Is North Korea concealing dire health statistics? | Asia| An in-depth look at news from across the continent | DW | 20.12.2019
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Is North Korea concealing dire health statistics?

The health situation of young mothers and infants in the isolated country is far worse than is officially reported, reveals a recent report, which is based on testimonies from North Korean defectors.

Mothers and infants in North Korea are dying due to inadequate health care at a higher rate than is reported to the UN, according to a recent report from the Database Center for North Korean Human Rights (NKDB).  

In the case of maternal mortality, where mothers die during or as a result of childbirth, the number NKDB reports is around 1,200 deaths per 100,000 live births, which is around 15 times higher than the official numbers provided to the UN.

Read more: In North Korea, stunted growth still rife among children

According to the NKDB, UN agencies collecting similar data from within North Korea rely heavily on the North Korean government for access to statistical data or people to survey.

"The North Korean authorities are very careful about the way North Korea is represented and usually do not grant access to areas or facilities that are known to be ill-equipped and in very bad condition. We rely on responses from people arriving from North Korea and resettling in South Korea," Teodora Gyupchanovaan, a NKDB researcher, told DW.

The NKDB report, "The Right to Health in North Korea," was compiled to examine North Korea's current progress toward fulfilling the UN's Sustainable Development Goals.

Former North Korean doctors speak up

NKDB interviewed 503 North Koreans currently living in South Korea who defected between 2000 and 2017. The majority of the interviewees were women who worked as nurses or doctors and were familiar with North Korea's healthcare system before leaving the country.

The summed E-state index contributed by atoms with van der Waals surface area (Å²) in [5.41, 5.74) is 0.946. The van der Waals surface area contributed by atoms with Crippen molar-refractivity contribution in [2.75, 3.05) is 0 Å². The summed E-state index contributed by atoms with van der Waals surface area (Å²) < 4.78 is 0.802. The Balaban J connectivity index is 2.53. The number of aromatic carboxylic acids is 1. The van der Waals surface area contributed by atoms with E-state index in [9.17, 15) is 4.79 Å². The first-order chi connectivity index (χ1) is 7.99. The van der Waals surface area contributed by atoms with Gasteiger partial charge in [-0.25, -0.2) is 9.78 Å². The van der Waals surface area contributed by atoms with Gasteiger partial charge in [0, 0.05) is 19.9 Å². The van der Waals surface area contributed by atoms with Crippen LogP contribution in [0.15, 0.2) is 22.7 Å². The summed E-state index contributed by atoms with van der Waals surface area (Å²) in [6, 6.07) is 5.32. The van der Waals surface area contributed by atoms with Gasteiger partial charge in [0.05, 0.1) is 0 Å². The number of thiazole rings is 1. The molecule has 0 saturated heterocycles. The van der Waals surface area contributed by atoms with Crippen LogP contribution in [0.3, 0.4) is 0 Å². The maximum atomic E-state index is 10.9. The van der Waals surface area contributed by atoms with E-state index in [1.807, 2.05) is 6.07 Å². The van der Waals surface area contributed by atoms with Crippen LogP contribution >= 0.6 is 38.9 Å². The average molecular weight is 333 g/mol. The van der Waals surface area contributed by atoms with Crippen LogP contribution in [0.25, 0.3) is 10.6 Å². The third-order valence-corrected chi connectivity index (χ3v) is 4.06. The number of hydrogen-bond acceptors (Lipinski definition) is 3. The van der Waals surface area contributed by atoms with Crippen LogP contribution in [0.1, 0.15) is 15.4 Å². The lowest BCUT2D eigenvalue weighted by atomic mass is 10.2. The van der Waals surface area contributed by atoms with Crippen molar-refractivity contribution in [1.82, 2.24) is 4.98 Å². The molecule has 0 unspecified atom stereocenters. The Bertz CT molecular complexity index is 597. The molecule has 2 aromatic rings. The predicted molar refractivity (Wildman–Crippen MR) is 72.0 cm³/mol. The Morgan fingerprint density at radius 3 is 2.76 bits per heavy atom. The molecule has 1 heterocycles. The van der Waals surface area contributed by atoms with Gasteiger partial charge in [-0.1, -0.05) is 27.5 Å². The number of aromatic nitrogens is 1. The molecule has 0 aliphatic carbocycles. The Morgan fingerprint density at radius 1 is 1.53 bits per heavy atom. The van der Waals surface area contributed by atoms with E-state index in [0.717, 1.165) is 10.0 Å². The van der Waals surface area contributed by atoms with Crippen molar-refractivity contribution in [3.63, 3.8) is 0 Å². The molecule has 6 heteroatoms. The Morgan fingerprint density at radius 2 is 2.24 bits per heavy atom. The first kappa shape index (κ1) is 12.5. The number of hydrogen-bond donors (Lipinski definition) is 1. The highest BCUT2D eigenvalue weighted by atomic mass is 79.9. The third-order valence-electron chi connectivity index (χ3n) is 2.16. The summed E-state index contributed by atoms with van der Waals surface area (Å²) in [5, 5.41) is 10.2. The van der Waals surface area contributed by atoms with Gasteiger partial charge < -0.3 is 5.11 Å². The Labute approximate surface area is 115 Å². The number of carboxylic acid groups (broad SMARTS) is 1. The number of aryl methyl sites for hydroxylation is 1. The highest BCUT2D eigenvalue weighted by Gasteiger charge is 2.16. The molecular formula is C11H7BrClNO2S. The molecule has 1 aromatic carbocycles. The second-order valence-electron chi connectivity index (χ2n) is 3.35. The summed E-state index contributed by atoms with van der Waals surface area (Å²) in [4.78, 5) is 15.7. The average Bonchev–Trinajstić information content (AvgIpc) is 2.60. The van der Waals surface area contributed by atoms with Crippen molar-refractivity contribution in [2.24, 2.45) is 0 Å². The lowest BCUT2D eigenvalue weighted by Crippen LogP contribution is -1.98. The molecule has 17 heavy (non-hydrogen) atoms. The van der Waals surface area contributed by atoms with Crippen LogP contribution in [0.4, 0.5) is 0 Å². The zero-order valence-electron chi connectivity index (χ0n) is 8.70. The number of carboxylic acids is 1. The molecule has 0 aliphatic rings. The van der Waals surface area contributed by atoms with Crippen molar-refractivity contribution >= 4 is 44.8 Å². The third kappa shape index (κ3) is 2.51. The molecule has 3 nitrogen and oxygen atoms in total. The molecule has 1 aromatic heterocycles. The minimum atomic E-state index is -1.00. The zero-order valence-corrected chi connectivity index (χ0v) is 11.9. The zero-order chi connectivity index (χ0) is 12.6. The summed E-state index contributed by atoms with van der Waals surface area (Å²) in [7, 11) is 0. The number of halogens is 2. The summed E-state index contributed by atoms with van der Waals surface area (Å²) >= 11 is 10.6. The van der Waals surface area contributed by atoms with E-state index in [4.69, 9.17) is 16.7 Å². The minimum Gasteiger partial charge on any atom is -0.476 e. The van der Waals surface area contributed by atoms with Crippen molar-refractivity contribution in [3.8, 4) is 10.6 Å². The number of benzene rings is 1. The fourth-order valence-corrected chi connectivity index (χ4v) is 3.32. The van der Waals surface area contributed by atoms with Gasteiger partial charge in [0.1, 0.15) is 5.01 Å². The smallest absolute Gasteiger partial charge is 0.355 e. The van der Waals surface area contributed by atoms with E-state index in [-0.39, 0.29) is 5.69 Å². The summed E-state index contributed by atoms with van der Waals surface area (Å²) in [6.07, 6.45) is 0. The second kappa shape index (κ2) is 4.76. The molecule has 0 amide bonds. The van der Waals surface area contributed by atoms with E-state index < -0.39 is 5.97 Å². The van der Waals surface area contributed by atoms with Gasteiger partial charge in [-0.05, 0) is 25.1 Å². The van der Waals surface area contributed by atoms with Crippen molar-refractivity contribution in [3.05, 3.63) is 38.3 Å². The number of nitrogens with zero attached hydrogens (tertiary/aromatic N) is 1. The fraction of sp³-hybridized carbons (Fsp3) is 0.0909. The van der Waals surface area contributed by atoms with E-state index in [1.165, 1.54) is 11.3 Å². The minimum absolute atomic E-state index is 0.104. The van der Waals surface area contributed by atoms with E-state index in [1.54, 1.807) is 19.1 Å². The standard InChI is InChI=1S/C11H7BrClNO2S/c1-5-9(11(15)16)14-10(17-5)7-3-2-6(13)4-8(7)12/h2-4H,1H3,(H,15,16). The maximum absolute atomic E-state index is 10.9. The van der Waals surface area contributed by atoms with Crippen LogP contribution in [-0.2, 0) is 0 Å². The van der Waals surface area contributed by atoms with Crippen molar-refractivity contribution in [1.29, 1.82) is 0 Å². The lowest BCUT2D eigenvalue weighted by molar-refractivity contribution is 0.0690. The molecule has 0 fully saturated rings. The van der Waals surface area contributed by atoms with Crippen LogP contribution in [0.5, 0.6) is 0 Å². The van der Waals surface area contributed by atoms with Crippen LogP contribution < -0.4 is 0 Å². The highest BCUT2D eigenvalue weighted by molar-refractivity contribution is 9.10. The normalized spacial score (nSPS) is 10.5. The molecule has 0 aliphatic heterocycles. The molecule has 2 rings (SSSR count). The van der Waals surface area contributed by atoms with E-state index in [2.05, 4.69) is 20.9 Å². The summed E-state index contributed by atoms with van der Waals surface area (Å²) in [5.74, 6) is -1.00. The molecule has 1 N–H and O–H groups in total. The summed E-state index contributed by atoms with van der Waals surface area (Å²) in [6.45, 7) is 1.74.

Gyupchanovaan said that the report's findings should not be seen as a replacement for the UN data, and should be considered as supplementary.

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What the report makes clear, however, is that the North Korean government is not being truthful about the country's shaky healthcare system.

"It can be inferred that due to the nature of how North Korea operates, the government is concealing its data and underreporting its figures," the expert noted.

Read more: Rights group: North Korean women face rampant sexual abuse

Infants suffer

"There are cases in which women die after childbirth because they did not receive proper treatment. Women don't die right after they give birth. There are cases in which they start bleeding while walking home, and after continuously bleeding for 2-3 days at home they die," a North Korean doctor who fled the country in 2016 said in one of the interviews.

The report said that early childhood deaths are also underreported in North Korea.

According to official UN datasets, the neonatal mortality rate in North Korea is 10 deaths within the first 28 days per 1,000 live births.

However, the NKDB report revealed a number almost five times higher, at 46 deaths. One of the interviews painted a grim picture of what happens to babies with disabilities.

"If the babies have a disability, they are either not given food until they die or are put face down to suffocate. It was like they never existed."

Most of the interviews stated that it is a rare occasion that a baby is born with disabilities. But mistreatment of newborns with disabilities was a recurring theme.

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A skewed perspective?

Although the report paints a grim picture of the state of healthcare in North Korea, it may not be entirely representative.

Lee Myeong-ken, chair of the Department of Global Health Security at South Korea's Yonsei University, said that although the data is correct, 80% of the North Korean testimonies came from rural areas in the north of the country near the border with China.

"It is to be expected that the statistics from this region are worse than in the country as a whole," he said.

"In North Korea's provinces far from Pyongyang there are few qualified doctors and no equipment. The maternal mortality rate in these regions is definitely higher than in the country as a whole."

Nevertheless, these numbers and stories shine a completely different light on healthcare in North Korea than what Pyongyang wants to show.

Recently, the North Korean government has been trying to launch a medical tourism campaign targeting visitors from China for cheap treatments including cataract surgery, dental implants and therapy for tumors.

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